Todd Tuthill: Okay? Now let’s think about all the process- Let’s think about how that would work 30 years ago. OK, 30 years ago, you know I live in Tucson. I’m 30 miles South of the city here, and if I wanted to buy these things, what would I have to do? Well, I’d first have to maybe go to the bank and get some money. It was Sunday afternoon. That would have been tough because banks aren’t open on Sunday. So I had to wait till the next day. Go to the bank, get some money, then I might have to drive around three or four or five different stores throughout Tucson to find these little miscellaneous items that I needed, buy them, and come home. The whole process may have taken me four or five hours and I wouldn’t have had access to nearly the variety of products or be able to find what I needed.
Todd Tuthill: So that simple process of an Amazon app with automation saved four or five hours of my life created a better experience for me and allowed me to spend Sunday afternoon with my wife, or Monday afternoon, rather than driving all over the city trying to find these miscellaneous items. That’s an example of how automation through a set of tools and processes has really improved my life and allowed me to do the things I want to do rather than invest it in driving all around on a mundane task. That’s a simple example of how automation makes things better.
Patty Russo: So leave it to an engineer to incorporate the idea of algorithms into a typical day of shopping.
Todd Tuthill: They’re all around us, Patty. The algorithms are there. They help us.
Patty Russo: Exactly. So to that point, the idea of automating the mundane, obviously that’s a very practical application in our everyday life. And, speaking from my own experience, I would much rather spend 45 minutes on an app or 15 minutes on an app then even thinking about going into a store. So let’s talk about automating the mundane in our industry. So you talked a little bit about removing people from the “connection” process going beyond traceability and integrating data systems. Let’s talk about how that applies then to our industry and the engineers. What does this look like? What does this mean?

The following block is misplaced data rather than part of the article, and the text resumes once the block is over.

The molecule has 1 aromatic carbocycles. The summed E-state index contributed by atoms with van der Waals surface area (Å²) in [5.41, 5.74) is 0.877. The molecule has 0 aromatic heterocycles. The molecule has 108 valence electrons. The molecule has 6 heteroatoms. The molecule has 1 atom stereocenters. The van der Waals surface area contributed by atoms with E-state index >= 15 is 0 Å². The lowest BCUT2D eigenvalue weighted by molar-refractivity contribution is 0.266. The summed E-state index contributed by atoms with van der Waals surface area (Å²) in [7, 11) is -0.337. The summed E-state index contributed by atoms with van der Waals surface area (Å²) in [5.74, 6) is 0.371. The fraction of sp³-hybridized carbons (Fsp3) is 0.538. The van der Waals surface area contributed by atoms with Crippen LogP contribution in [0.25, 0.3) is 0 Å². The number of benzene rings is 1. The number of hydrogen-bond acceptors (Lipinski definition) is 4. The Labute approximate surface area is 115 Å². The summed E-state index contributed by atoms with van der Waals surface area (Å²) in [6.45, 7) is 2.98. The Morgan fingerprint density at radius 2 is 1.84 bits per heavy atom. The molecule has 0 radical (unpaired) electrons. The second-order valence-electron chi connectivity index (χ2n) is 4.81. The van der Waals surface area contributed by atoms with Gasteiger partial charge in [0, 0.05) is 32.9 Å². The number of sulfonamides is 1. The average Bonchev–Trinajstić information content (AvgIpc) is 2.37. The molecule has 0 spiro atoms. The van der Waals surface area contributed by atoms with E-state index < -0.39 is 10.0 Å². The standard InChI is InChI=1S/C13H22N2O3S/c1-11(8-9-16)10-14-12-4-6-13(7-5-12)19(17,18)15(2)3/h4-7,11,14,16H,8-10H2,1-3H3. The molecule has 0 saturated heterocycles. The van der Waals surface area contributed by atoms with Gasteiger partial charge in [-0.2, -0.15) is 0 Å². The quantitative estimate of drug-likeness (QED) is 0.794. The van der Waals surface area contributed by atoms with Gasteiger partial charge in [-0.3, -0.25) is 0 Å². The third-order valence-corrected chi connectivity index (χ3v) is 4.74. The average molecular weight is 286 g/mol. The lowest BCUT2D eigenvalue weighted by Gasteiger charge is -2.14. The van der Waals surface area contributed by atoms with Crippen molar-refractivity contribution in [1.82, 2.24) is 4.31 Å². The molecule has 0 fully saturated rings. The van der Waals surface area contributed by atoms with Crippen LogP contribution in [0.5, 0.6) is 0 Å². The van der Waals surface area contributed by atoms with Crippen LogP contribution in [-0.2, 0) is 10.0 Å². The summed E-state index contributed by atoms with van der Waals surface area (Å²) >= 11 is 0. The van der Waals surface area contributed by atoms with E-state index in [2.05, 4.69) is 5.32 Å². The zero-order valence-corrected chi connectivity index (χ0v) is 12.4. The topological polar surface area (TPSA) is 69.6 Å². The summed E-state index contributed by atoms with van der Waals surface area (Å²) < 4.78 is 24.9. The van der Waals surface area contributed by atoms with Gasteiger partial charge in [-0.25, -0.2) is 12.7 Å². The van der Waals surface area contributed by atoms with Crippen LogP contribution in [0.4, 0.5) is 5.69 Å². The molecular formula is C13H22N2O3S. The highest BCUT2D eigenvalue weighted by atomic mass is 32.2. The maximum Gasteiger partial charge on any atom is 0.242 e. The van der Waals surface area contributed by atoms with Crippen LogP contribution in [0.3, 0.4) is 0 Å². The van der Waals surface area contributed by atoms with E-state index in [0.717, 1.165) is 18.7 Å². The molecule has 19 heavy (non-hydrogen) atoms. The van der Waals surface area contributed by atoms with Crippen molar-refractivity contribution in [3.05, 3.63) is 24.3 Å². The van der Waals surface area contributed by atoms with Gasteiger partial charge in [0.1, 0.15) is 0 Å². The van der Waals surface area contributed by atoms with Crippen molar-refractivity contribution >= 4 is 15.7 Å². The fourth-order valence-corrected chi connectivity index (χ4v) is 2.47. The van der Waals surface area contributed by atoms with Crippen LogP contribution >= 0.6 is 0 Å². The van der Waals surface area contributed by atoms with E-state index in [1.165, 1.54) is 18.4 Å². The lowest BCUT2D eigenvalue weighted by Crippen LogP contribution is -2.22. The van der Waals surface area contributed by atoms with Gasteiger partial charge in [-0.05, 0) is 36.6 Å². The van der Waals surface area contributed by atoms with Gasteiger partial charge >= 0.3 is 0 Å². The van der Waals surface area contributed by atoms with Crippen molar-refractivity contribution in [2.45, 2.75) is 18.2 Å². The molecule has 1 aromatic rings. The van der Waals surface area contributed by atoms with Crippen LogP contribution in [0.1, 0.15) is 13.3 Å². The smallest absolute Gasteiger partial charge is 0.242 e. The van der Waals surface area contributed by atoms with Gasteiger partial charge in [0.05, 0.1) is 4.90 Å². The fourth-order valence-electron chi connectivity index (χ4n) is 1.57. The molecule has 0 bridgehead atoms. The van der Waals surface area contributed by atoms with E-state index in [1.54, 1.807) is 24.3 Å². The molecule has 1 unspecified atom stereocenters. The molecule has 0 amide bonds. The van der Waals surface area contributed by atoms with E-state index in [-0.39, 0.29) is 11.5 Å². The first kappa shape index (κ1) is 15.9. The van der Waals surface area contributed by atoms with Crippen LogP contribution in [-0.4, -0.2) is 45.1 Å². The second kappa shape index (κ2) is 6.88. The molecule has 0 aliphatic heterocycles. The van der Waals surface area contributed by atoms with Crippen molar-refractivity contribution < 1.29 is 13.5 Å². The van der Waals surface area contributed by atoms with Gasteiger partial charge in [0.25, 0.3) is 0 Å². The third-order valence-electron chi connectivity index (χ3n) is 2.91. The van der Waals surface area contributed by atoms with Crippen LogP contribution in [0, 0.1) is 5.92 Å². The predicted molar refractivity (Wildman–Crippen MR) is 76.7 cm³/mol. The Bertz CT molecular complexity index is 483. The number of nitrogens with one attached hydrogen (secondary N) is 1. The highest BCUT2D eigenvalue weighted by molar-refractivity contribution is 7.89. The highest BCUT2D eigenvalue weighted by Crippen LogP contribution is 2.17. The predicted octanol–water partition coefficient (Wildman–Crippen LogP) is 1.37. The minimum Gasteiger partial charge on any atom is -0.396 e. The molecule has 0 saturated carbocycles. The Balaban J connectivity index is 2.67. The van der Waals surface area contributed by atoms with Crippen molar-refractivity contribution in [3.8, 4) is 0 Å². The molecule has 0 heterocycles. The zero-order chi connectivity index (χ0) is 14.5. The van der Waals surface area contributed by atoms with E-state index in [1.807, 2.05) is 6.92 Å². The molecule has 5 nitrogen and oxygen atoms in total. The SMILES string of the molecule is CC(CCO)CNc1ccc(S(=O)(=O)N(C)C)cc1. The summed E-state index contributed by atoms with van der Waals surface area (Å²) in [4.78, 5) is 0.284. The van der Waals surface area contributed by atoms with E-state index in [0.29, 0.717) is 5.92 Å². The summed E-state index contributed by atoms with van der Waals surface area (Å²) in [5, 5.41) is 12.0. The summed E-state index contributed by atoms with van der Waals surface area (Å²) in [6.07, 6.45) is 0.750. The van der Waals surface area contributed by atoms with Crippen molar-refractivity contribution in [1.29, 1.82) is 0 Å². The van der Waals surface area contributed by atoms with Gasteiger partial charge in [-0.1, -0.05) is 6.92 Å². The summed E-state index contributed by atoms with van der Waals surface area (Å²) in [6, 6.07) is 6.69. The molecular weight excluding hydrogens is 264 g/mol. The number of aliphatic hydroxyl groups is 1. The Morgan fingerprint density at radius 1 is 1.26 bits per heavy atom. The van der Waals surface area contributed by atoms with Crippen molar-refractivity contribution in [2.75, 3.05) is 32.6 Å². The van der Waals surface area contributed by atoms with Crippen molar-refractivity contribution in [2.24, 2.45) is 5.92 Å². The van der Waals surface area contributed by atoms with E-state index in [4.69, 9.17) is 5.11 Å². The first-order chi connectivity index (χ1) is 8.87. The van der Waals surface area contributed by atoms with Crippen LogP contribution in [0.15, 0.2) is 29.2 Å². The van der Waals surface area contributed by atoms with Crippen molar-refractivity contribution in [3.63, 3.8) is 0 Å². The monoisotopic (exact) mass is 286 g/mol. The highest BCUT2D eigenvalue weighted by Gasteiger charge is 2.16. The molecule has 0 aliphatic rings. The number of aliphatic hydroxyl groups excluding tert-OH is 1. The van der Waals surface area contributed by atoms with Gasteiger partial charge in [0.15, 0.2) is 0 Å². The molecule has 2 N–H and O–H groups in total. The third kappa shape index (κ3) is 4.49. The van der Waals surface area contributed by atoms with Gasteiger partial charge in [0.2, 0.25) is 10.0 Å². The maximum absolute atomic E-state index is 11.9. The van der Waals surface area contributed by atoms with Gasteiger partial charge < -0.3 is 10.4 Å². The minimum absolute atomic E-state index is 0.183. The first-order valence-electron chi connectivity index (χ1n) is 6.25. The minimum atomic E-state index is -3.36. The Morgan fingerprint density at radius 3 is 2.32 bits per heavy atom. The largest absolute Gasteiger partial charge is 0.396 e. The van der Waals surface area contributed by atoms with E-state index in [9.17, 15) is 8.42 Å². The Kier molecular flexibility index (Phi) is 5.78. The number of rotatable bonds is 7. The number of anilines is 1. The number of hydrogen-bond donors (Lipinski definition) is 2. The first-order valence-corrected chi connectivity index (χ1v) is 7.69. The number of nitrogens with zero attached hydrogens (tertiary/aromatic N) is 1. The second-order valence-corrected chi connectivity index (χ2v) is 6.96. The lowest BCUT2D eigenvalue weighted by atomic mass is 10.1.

Todd Tuthill: Sure. So I talked about a mundane task that maybe excites some people. Doesn’t excite me. Shopping, right? I’m not a big shopper, right? So my life is vastly improved by being able to shop in 45 seconds as opposed to four hours. So let’s think about that in the context of engineering. You know, I spent three decades leading engineering teams and I would watch these very talented engineers that worked for me, people who had masters degrees, PhD’s in engineering, understood physics like, you know, you can’t imagine. And I watched what they did. They spend a lot of their days on very mundane tasks looking for data, looking for information, communicating that information to someone else. You know, kind of matching this piece to that piece, finding something that they’d used on a previous program a year ago and trying to put that together.
Todd Tuthill: That’s a simple set of mundane tasks that, frankly, as a director of engineering, I didn’t want to pay engineers to do. Right? I want engineers to do the things they went to school to do, to be innovative, to be creative thinkers, to be critical thinkers. That’s what we’re looking for and that’s what it’s going to take to help them design the products they need to design. And simply the first step in automation, if you think about the foundation that we create from configuration, knowing where my data is at from connecting, knowing how my data is connected, if you have that foundation then I can start doing a lot of those tasks of, you know, think back to my example of I had this product I needed to find. It was actually a strap for my glasses so they would float. Right?
Todd Tuthill: Think about how hard that would be if I was going through a massive department store trying to find that, and all the work and the time it would take, and how much better, how much easier it was that I could just type that phrase into an Amazon app. Okay? And find it and there it was, and it was categorized. There’s a nice picture I could find it and order it. And in one of the simple, mundane things we want in engineering, when we think about in the aerospace context, engineering is a very complex thing. Uses massive amounts of data. We want to reuse things we’ve done before. We need to be able to find and categorize those easily and know that when I find this, I know the quality and readiness of this to be reused. And just the simple task of that, of automating that whole process can save hours and hours and large amounts of time and money in an engineer’s life. That’s just one simple example of automating mundane tasks that we don’t want engineers doing anymore.